What's The Difference Between 5 G Vs. 5 G UW Vs. 5 G UC?
June 14, 2022
When you look at the top left or right of your phone’s screen, you may notice some new icons in the area where your signal strength appears. Instead of LTE, there may be 5G or other unidentifiable letters.
To paraphrase a famous Jerry Seinfeld bit, what’s the deal with all the changes in cell signals? How does it affect your speeds? And what are 5G, 5G UW, and 5G UC?
Learn what these terms mean and why they matter in our simple 5G guide below.
What is 5G?
5G has dominated tech news headlines since it was widely deployed in 2019. It’s reportedly “faster” and offers access in areas with weak or limited coverage.
However, 5G is just the latest version of cell technology. We previously had 1G, 2G, 3G, and 4G, but you may have never heard them referred to by those terms. To refresh your memory:
1G was the first data network from the 1980s and brought us analog voice services.
2G was the 1990s tech that gave us digital voice services, known as CDMA.
3G, from the early 2000s, gave us the advancement of mobile data.
4G (or LTE) was the latest generation of technology prior to 5G. Many phones still use it, and it includes all the things we think of when we use smartphones, i.e., “mobile broadband.”
5G offers more of everything you need
5G was designed to deliver multi-Gbps data speeds, more reliable connections, and a more uniform experience. It’s not just for cell phones, but for any compatible device. So, yes, that means your PC and other devices can use 5G wireless technology, too.
5G supports more traffic than 4G, too, with the capability to handle 100 times the user data requests at peak efficiency.
5G claims to offer almost no latency, so it should feel instantaneous to use. Granted, how quickly you can download or pull up a webpage with 5G depends on more than your data. Your device’s capabilities, including memory and available resources, play a role, too.
The future of 5G
What can we expect with 5G? Innovators have made all kinds of promises. Some of the more forward-thinking initiatives include the launch of a “smart” transportation hub and using interconnected smart cars or even trains to communicate via the 5G network. On a more modest scale, we can see 5G to connect things in the home. The Internet of Things is technically employed through 5G capabilities as you read this article.
Are there any downsides to 5G?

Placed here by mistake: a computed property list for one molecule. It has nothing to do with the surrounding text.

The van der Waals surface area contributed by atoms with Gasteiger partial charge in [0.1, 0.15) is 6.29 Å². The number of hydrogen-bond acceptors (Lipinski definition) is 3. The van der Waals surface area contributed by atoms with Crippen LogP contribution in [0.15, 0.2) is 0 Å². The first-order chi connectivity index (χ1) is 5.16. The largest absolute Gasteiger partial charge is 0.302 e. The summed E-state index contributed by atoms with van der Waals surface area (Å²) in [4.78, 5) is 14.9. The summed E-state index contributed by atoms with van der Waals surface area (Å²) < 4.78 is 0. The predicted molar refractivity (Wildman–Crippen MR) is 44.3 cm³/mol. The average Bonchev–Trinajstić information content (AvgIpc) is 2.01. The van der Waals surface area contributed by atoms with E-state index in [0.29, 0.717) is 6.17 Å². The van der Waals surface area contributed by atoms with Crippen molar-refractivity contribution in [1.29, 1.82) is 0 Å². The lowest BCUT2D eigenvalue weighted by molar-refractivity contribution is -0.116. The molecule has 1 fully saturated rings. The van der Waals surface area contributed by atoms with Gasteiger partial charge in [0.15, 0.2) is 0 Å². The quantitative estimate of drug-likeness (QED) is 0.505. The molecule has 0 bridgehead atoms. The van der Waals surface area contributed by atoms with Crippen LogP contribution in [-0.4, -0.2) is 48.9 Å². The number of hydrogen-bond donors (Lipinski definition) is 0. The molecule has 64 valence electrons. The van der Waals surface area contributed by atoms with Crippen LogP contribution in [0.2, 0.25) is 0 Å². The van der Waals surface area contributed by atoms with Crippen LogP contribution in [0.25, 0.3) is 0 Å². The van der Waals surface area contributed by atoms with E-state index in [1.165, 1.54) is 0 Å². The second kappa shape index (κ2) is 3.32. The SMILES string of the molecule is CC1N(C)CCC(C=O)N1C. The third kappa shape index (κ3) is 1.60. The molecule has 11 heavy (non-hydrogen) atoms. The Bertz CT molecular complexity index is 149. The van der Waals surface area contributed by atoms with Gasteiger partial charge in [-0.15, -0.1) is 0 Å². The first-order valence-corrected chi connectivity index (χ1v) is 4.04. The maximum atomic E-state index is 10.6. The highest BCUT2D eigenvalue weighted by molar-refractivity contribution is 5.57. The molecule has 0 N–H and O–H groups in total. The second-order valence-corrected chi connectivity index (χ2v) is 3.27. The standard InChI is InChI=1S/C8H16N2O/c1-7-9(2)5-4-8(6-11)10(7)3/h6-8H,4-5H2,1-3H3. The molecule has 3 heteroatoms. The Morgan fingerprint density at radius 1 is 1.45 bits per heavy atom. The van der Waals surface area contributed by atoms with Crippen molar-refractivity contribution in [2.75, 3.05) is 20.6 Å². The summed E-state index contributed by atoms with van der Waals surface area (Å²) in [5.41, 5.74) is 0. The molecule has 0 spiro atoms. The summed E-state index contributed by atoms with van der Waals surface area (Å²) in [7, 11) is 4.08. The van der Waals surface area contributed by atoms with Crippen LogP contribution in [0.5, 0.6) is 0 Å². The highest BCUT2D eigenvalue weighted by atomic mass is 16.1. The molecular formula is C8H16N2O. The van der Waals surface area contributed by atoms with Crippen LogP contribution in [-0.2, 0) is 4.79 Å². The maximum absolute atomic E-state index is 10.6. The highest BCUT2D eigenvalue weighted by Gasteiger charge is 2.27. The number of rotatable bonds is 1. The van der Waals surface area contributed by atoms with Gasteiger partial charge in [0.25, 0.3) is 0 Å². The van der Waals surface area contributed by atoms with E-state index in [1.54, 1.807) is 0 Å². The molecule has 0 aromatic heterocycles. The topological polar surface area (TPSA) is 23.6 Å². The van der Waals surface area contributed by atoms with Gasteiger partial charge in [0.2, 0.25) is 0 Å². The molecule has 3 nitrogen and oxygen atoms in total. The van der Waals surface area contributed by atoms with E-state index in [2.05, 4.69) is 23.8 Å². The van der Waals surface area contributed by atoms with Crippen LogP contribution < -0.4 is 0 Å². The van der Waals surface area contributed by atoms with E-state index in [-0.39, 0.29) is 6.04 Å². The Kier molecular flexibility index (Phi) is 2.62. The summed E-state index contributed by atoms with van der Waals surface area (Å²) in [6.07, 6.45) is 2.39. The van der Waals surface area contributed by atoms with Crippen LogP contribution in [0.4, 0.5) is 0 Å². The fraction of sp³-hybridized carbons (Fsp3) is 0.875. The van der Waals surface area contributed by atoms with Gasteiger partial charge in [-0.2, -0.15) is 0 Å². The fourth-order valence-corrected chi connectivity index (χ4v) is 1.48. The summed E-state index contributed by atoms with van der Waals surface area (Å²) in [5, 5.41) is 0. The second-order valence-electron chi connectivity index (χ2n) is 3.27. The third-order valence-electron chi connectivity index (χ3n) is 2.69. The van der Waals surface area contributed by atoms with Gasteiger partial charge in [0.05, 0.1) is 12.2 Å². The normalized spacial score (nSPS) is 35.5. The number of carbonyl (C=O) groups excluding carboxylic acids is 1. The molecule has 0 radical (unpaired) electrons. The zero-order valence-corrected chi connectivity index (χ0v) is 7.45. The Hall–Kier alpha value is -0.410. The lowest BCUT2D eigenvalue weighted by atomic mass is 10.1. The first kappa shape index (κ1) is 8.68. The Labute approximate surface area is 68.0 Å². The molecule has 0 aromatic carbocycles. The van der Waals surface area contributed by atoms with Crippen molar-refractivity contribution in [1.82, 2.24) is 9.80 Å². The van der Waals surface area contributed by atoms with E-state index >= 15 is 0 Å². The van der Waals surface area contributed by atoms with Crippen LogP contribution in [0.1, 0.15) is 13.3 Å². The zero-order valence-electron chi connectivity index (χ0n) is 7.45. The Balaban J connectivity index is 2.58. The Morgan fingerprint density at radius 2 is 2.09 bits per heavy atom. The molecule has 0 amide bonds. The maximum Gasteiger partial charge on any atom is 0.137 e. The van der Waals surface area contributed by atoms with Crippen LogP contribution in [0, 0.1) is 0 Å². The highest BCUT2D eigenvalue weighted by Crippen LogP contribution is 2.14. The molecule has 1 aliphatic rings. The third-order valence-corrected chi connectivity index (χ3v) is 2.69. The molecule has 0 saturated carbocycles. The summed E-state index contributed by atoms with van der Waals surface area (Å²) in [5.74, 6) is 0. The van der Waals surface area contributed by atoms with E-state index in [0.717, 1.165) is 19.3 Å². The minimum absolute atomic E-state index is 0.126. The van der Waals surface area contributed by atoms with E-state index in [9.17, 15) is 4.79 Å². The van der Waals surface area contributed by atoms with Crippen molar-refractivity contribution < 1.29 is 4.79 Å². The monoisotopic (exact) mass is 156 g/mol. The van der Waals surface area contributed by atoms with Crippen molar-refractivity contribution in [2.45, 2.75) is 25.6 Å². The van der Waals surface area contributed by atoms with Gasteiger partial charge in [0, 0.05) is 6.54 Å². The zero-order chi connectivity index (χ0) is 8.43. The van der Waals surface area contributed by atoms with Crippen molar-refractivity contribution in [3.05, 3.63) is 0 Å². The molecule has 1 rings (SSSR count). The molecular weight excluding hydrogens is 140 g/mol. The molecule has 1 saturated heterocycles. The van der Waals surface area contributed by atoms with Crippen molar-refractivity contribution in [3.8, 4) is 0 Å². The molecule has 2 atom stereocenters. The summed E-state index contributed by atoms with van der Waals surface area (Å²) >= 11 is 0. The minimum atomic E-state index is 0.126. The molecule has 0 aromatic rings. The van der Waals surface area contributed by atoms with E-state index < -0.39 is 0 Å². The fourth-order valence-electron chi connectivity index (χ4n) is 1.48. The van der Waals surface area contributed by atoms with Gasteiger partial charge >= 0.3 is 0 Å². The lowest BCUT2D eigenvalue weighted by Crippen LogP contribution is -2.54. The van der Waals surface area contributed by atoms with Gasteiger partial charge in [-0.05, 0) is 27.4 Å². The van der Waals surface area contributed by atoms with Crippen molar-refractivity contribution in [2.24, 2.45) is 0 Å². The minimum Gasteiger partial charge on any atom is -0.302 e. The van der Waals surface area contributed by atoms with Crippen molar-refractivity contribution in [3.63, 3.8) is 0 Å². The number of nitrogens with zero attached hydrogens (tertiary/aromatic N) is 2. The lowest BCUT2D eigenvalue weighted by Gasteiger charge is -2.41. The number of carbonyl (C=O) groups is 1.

What are the negatives of this type of technology? 5G has technological limitations, just like anything else. Concerns with 5G are largely related to security. Kaspersky claims that the following dangers are possible with any large-scale 5G use.
1. More points of entry for hackers
More data connection points mean more places of entry for cyberhackers. The decentralized security will require rigorous monitoring to protect every data point and keep dangers from spreading through the entire network.
2. Increased pressure on monitoring
High user traffic can put pressure on security monitoring. While there are benefits to more people accessing a 5G network, each additional user introduces risk. And it’s not easy to mitigate that risk after a set number of users. More speed and volume also mean more data sharing in the digital pipeline, which brings potential danger.
3. No comprehensive security standards
Since smart devices don’t have an all-encompassing security standard, many can be exploited. When almost anyone can create a connectible smart gadget, these devices introduce new weaknesses to the system. As your speaker, headphones, and even fridge connect to the network, they become points of weakness.
Additional concerns include the lack of encryption at some points in the network and that 5G tech is so new that not everyone will know how to stay safe online. Large-scale education and implementation will be a challenge.
Why 5G isn’t just “5G”
5G is the general term for the entire umbrella of this new version of data technology. But as it encompasses different bands and capabilities, network carriers will use other options within 5G. They have already started to roll out their networks with names that differentiate what they offer.
What is 5G UW?